Mastodon in The Olympia Theatre, Dublin, on Tuesday 15th January 2019
Ivar Nikolaisen only replaced founding member Erlend Hjelvik as frontman of Kvelertak in the summer of 2018, but if you were none the wiser as to the inner workings of the Norwegian sextet, you would be forgiven for thinking his tenure was long solidified. He cuts a figure a bit like Joey Ramone, if Joey was a bit more ragged, a bit more volatile. He’s certainly the most animated figure on an already lively stage, throwing himself and the mic stand around in between his bandmates in a gig typified by feet on the monitors and fists in the air.
Nikolaisen spends much of the set with his arms, or his beer, aloft, punching triumphantly, as well he should. As their momentum-twisting blend of punk, metal and a dousing of classic rock riffage comes to a close, Nikolaisen lands out with what must surely be the biggest flag The Olympia has ever seen, waving it over the heads of the pit and almost reaching the upper balconies. Because that’s just what you do when you’ve scored a victory.
It’s with a light touch from some 20th century luminaries that Mastodon herald their arrival in the sold-out room, as Gene Kelly’s Singin’ In The Rain plays over the PA, and Rodney Dangerfield and Redd Foxx gaze out, immortalised on Brann Dailor’s kick drum skin. A smiling Brent Hinds comes out with his Flying V held over his head, and Iron Tusk immediately dispels any lightness of mood. From the opening grind, Mastodon’s is a set of sheer sonic heft.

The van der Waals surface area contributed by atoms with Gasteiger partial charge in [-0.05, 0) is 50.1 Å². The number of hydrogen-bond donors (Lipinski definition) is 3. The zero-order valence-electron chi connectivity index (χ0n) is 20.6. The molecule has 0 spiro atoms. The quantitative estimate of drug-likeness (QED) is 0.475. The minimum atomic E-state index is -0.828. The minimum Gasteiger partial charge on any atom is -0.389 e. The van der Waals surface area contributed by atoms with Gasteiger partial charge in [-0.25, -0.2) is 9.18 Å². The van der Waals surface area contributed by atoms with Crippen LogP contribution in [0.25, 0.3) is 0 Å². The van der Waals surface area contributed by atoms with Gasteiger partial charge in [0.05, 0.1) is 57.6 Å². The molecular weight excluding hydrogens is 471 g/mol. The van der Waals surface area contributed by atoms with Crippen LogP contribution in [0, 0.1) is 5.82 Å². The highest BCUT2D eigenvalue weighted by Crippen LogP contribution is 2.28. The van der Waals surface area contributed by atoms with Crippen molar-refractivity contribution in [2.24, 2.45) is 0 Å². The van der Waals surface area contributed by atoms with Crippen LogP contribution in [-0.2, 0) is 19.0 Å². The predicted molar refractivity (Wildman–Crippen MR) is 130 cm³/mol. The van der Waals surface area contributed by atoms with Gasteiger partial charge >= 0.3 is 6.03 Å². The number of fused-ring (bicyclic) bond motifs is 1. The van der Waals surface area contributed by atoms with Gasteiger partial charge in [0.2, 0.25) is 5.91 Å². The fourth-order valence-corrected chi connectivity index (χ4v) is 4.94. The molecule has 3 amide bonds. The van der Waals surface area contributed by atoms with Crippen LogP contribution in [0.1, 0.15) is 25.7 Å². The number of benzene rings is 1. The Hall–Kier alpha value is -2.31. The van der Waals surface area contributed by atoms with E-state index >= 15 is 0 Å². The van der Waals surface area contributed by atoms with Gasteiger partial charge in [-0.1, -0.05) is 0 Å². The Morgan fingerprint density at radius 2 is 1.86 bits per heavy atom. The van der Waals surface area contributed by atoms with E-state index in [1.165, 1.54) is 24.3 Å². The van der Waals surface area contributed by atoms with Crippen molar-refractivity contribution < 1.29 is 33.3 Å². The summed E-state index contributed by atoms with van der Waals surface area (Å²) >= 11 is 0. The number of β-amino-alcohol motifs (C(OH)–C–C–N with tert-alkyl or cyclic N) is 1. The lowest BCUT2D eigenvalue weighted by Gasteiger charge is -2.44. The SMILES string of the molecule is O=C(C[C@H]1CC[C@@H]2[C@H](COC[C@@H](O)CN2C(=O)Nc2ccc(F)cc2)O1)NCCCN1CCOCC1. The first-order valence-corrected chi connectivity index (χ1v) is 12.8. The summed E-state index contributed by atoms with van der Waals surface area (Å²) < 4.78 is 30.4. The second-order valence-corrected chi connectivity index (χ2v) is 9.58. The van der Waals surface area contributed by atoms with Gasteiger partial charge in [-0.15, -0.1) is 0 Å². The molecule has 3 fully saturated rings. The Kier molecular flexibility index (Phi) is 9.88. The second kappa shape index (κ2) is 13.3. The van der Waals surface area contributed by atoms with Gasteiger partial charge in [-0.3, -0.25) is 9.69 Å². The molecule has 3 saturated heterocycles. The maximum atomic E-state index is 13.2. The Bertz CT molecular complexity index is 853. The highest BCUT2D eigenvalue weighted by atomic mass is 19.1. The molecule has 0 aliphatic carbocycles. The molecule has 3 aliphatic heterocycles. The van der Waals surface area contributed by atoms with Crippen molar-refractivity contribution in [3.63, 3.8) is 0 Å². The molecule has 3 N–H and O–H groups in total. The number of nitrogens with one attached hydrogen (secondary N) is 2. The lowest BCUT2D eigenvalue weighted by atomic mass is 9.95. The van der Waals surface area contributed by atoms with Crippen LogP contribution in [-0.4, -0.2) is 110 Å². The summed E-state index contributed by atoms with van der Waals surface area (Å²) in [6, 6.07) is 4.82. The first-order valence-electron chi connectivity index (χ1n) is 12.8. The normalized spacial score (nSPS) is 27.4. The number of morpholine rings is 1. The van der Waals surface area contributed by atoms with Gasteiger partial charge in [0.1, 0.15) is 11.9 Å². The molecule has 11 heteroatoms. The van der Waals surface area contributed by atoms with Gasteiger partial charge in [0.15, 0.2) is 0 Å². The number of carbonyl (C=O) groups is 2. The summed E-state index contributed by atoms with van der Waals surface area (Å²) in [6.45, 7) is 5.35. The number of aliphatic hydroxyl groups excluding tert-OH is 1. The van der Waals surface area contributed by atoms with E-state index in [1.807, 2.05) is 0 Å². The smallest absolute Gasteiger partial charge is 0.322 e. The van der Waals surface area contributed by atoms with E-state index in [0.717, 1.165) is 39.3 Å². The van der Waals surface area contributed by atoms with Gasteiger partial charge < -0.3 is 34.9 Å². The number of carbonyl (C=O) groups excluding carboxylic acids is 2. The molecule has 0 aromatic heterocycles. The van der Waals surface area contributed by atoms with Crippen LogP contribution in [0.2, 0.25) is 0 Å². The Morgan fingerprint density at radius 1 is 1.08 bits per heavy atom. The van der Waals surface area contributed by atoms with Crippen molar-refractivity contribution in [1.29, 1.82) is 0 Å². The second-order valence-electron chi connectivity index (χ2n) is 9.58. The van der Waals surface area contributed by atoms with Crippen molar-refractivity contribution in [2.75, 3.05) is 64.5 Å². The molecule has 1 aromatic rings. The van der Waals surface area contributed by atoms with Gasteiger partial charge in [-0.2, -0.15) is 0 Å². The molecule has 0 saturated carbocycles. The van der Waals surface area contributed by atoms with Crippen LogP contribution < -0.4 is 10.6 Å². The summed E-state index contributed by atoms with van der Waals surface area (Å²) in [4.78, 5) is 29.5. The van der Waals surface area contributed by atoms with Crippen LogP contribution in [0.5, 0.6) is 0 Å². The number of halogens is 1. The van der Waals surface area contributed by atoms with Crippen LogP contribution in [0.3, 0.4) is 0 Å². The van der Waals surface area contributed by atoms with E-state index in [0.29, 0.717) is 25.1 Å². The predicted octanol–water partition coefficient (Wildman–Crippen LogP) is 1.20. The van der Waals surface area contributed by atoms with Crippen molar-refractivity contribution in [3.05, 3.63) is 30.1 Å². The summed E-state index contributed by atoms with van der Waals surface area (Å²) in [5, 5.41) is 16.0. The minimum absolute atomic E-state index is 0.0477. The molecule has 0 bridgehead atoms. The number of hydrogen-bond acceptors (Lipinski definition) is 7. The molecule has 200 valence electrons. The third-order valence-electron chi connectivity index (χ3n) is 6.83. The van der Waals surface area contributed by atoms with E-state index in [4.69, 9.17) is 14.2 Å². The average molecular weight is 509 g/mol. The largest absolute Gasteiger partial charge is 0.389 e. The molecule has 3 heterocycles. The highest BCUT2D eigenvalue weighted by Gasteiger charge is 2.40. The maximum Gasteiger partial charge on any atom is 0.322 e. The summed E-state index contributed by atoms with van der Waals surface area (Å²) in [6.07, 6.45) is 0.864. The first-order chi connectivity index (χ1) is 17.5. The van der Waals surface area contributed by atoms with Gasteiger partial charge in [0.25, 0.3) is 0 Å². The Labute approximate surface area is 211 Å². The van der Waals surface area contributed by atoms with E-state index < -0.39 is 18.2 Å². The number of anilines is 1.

There’s a birthday in the band tonight, Brent Hinds’, and while there’s a sense of their enjoyment of the mechanics of the set, it’s barely perceptible in the intensity of the playing – grimacing faces wrestling with the machines as Dailor takes vocals on Steambreather; a tom-heavy Ghost of Karelia, three men riffing with furrowed brows; Hinds on his knees at his trio of amps, back to the crowd for Capillarian Crest; Troy Sanders’ pained expression through Sleeping Giant, head thrown back as Hinds’ reverbed solo carries over the stalls.
All this, even before Neurosis’ Scott Kelly joins for the set’s second half. When Kelly stands, hands gripped around the mic stand, it’s as if he’s using every piece of self-control not to snap it in half. It seems to anchor him to the stage as his guttural shred of a vocal counters that of Sanders’ beside him. Kelly straps on a guitar for Diamond in the Witch House, a third texture of electric to augment those of Hinds and Bill Kelliher before Blood and Thunder closes the night out, with a crowd in full voice and Sanders windmilling his arm over his bass.
There’s no encore, just a bizarre walk-off by a seemingly pissed-off Brent after a guitar slip-up, followed by a semi-stand-up routine from Brann Dailor, holding a bouquet of drumsticks. He talks a bit about his Irish ancestry (“Nothing fancy, just Irish relatives, that’s all“), before asking the crowd to sing Happy Birthday to Brent, then tosses the sticks to the pit dwellers. As a final send-off, it’s nothing when held against Ivar Nikolaisen’s gigantic flag. Hell of a set, though.